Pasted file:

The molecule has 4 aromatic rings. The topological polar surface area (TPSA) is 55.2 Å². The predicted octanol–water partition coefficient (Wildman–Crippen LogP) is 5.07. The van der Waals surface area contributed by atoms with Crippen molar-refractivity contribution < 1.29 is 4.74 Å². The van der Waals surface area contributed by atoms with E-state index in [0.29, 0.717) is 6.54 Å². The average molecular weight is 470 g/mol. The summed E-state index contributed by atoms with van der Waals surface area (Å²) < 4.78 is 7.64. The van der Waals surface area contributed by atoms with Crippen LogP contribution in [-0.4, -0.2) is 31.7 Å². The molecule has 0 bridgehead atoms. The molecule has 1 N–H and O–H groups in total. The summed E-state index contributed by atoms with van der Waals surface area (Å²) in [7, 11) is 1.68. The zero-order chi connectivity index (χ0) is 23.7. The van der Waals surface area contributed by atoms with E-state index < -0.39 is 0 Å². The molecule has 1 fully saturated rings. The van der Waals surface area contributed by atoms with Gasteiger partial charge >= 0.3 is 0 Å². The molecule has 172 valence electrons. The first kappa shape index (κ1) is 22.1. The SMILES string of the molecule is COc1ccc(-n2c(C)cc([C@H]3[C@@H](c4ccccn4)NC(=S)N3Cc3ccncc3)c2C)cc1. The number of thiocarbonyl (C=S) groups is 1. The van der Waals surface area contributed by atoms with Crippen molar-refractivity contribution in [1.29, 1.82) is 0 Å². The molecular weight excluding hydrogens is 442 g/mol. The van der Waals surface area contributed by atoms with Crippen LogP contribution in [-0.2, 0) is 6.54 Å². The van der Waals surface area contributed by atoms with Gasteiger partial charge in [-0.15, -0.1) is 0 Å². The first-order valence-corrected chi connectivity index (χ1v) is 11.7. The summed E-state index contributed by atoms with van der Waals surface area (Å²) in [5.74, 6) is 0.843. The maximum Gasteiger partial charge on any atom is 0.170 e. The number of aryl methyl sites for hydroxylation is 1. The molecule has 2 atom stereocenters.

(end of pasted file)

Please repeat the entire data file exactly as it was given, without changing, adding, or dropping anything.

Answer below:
The molecule has 4 aromatic rings. The topological polar surface area (TPSA) is 55.2 Å². The predicted octanol–water partition coefficient (Wildman–Crippen LogP) is 5.07. The van der Waals surface area contributed by atoms with Crippen molar-refractivity contribution < 1.29 is 4.74 Å². The van der Waals surface area contributed by atoms with E-state index in [0.29, 0.717) is 6.54 Å². The average molecular weight is 470 g/mol. The summed E-state index contributed by atoms with van der Waals surface area (Å²) < 4.78 is 7.64. The van der Waals surface area contributed by atoms with Crippen LogP contribution in [-0.4, -0.2) is 31.7 Å². The molecule has 0 bridgehead atoms. The molecule has 1 N–H and O–H groups in total. The summed E-state index contributed by atoms with van der Waals surface area (Å²) in [7, 11) is 1.68. The zero-order chi connectivity index (χ0) is 23.7. The van der Waals surface area contributed by atoms with E-state index < -0.39 is 0 Å². The molecule has 1 fully saturated rings. The van der Waals surface area contributed by atoms with Gasteiger partial charge >= 0.3 is 0 Å². The molecule has 172 valence electrons. The first kappa shape index (κ1) is 22.1. The SMILES string of the molecule is COc1ccc(-n2c(C)cc([C@H]3[C@@H](c4ccccn4)NC(=S)N3Cc3ccncc3)c2C)cc1. The number of thiocarbonyl (C=S) groups is 1. The van der Waals surface area contributed by atoms with Crippen molar-refractivity contribution in [1.29, 1.82) is 0 Å². The molecular weight excluding hydrogens is 442 g/mol. The van der Waals surface area contributed by atoms with Crippen LogP contribution in [-0.2, 0) is 6.54 Å². The van der Waals surface area contributed by atoms with Gasteiger partial charge in [-0.15, -0.1) is 0 Å². The first-order valence-corrected chi connectivity index (χ1v) is 11.7. The summed E-state index contributed by atoms with van der Waals surface area (Å²) in [5.74, 6) is 0.843. The maximum Gasteiger partial charge on any atom is 0.170 e. The number of aryl methyl sites for hydroxylation is 1. The molecule has 2 atom stereocenters.